Increase Your IQ: New year, new habits

Increase Your IQ: New year, new habits

Cybercrime is on the rise and becoming increasingly advanced. This month’s newsletter highlights some of the major security threats and habits you can form (and stick to!) to stay cyber-safe.

Malware and phishing threats and how to avoid them

Malware is short for “malicious software.” Malware is any kind of malicious software a hacker can get onto your computer. A computer virus, for example. But any type of device that transfers data is at risk for a malware attack. So what can you do to protect yourself?

The most common attack method is via phishing. Phishing emails look innocent, but those links hide malware ready to attack your system. Millions of phishing messages are sent daily, and they don’t always come in the form of an email: text messages, phone calls and even paper mail have been used for phishing.

You receive an email with a malicious link or attachment. Being suspicious of odd emails is key to staying safe. Review your emails carefully before you click on anything.

Another malware attack method is through removable media, like a USB drive. An attacker might drop a malicious USB drive in a parking lot or an entryway, hoping someone will pick it up and plug it in. If you ever find a random piece of removable media, report it! Give it to your IT department. Never plug in any device or piece of removable media unless you know for certain it’s safe.

Cybersecurity best practices

There are ways to stay on top of cyberattacks. Here are a few tasks you can add to your New Year's resolution list!

  1. Create a strong passphrase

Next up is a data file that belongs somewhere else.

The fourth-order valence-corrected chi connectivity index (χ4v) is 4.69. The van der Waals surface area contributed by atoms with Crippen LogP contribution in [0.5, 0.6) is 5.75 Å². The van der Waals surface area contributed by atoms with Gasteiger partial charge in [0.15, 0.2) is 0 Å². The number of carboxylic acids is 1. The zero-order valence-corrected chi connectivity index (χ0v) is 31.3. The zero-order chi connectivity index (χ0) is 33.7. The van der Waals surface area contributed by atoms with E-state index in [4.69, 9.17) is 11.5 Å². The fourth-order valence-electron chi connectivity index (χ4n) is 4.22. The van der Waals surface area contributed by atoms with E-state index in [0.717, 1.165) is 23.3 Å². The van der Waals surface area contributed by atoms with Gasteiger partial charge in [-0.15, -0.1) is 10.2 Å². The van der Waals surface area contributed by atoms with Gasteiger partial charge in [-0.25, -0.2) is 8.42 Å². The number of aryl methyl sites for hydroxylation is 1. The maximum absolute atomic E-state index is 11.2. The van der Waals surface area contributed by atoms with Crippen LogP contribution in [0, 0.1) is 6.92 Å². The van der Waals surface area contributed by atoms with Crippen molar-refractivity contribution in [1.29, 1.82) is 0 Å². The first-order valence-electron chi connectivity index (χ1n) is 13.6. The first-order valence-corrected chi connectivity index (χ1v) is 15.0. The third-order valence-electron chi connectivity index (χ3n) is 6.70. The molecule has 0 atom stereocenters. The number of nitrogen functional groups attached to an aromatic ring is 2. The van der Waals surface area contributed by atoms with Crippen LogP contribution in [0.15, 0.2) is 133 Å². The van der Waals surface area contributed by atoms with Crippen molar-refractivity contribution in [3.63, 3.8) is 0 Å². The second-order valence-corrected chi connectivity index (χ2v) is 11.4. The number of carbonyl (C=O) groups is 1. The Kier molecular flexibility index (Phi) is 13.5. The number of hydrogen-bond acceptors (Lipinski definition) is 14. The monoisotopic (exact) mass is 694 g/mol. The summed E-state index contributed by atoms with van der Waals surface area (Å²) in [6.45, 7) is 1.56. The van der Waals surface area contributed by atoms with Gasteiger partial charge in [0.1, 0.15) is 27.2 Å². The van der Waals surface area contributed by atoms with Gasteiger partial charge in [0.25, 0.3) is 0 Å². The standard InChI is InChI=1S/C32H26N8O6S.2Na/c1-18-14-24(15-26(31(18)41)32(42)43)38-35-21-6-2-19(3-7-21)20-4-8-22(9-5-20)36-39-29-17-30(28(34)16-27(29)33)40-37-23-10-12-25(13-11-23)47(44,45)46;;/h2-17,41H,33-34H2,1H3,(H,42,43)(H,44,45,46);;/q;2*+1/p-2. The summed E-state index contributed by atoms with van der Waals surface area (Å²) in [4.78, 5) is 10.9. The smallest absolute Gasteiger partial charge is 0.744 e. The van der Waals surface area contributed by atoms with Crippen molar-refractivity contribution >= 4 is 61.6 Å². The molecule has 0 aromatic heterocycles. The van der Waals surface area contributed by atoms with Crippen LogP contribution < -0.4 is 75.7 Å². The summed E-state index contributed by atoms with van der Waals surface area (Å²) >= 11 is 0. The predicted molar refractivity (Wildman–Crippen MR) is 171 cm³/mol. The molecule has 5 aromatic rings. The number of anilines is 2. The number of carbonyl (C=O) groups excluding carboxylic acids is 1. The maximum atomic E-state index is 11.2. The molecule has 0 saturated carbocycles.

2. A passphrase is a string of words that’s easy for you to remember but hard for someone to guess. The more complex the passphrase is, the stronger it is.

  3. Keep your software up to date
  4. Setting our devices to automatically update is helpful for staying on top of system updates. Updating keeps security risks at a minimum.

  5. Use multi-factor authentication
  6. MFA adds an additional layer of protection to your account. If a hacker breaks through one factor (such as a password), you still have another form of protection to keep your information safe.

  7. Verify links and websites
  8. Hover over links in emails to check the destination URL. If it seems suspicious, don’t click! And be wary of websites that say HTTP instead of HTTPS (HTTP Secure). HTTPS websites are not 100% foolproof, but they are more likely to be safe.

A look into the DarkSide

DarkSide is one of the newer hacker groups. It is believed they started their work in November of 2020. On their website, they stated they are in the business of making money, “not creating problems for society.” The group claimed they will only go after profitable companies and will not hack hospitals, nursing homes or funeral homes.

The group has also donated to two different charities. They donated $10,000 to an organization that provides education to disadvantaged children and another $10,000 to an organization that helps provide clean water to communities in Africa. However, DarkSide is most widely known for the 2021 Colonial Pipeline hack, which disrupted fuel supplies to the eastern United States.

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